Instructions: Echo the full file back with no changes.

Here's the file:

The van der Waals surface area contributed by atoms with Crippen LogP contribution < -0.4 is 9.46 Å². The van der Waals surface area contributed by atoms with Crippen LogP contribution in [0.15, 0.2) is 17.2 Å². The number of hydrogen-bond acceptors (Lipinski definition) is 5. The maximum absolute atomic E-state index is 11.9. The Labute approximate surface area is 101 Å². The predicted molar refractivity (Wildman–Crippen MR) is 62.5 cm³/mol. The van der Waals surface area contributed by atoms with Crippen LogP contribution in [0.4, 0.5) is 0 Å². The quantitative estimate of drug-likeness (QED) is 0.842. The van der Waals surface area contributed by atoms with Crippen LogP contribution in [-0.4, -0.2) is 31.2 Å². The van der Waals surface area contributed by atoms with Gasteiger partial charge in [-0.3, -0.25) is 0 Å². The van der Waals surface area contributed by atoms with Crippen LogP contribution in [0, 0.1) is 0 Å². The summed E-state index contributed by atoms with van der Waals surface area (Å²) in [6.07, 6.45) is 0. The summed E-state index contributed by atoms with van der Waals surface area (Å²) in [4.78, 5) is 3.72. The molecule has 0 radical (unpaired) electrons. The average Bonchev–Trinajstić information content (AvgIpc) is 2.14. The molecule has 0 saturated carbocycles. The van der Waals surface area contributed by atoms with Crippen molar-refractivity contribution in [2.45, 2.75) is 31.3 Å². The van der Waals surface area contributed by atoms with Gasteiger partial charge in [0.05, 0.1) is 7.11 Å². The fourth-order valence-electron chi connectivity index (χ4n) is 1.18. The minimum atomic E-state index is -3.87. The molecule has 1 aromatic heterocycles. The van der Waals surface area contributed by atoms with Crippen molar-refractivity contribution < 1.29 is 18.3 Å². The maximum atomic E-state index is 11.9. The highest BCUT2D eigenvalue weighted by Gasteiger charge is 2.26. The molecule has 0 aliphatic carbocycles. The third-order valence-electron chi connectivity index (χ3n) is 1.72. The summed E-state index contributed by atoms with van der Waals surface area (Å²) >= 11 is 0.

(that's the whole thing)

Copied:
The van der Waals surface area contributed by atoms with Crippen LogP contribution < -0.4 is 9.46 Å². The van der Waals surface area contributed by atoms with Crippen LogP contribution in [0.15, 0.2) is 17.2 Å². The number of hydrogen-bond acceptors (Lipinski definition) is 5. The maximum absolute atomic E-state index is 11.9. The Labute approximate surface area is 101 Å². The predicted molar refractivity (Wildman–Crippen MR) is 62.5 cm³/mol. The van der Waals surface area contributed by atoms with Crippen LogP contribution in [0.4, 0.5) is 0 Å². The quantitative estimate of drug-likeness (QED) is 0.842. The van der Waals surface area contributed by atoms with Crippen LogP contribution in [-0.4, -0.2) is 31.2 Å². The van der Waals surface area contributed by atoms with Gasteiger partial charge in [-0.3, -0.25) is 0 Å². The van der Waals surface area contributed by atoms with Crippen LogP contribution in [0, 0.1) is 0 Å². The summed E-state index contributed by atoms with van der Waals surface area (Å²) in [6.07, 6.45) is 0. The summed E-state index contributed by atoms with van der Waals surface area (Å²) in [4.78, 5) is 3.72. The molecule has 0 radical (unpaired) electrons. The average Bonchev–Trinajstić information content (AvgIpc) is 2.14. The molecule has 0 saturated carbocycles. The van der Waals surface area contributed by atoms with Crippen molar-refractivity contribution in [2.45, 2.75) is 31.3 Å². The van der Waals surface area contributed by atoms with Gasteiger partial charge in [0.05, 0.1) is 7.11 Å². The fourth-order valence-electron chi connectivity index (χ4n) is 1.18. The minimum atomic E-state index is -3.87. The molecule has 1 aromatic heterocycles. The van der Waals surface area contributed by atoms with Crippen molar-refractivity contribution < 1.29 is 18.3 Å². The maximum atomic E-state index is 11.9. The highest BCUT2D eigenvalue weighted by Gasteiger charge is 2.26. The molecule has 0 aliphatic carbocycles. The third-order valence-electron chi connectivity index (χ3n) is 1.72. The summed E-state index contributed by atoms with van der Waals surface area (Å²) >= 11 is 0.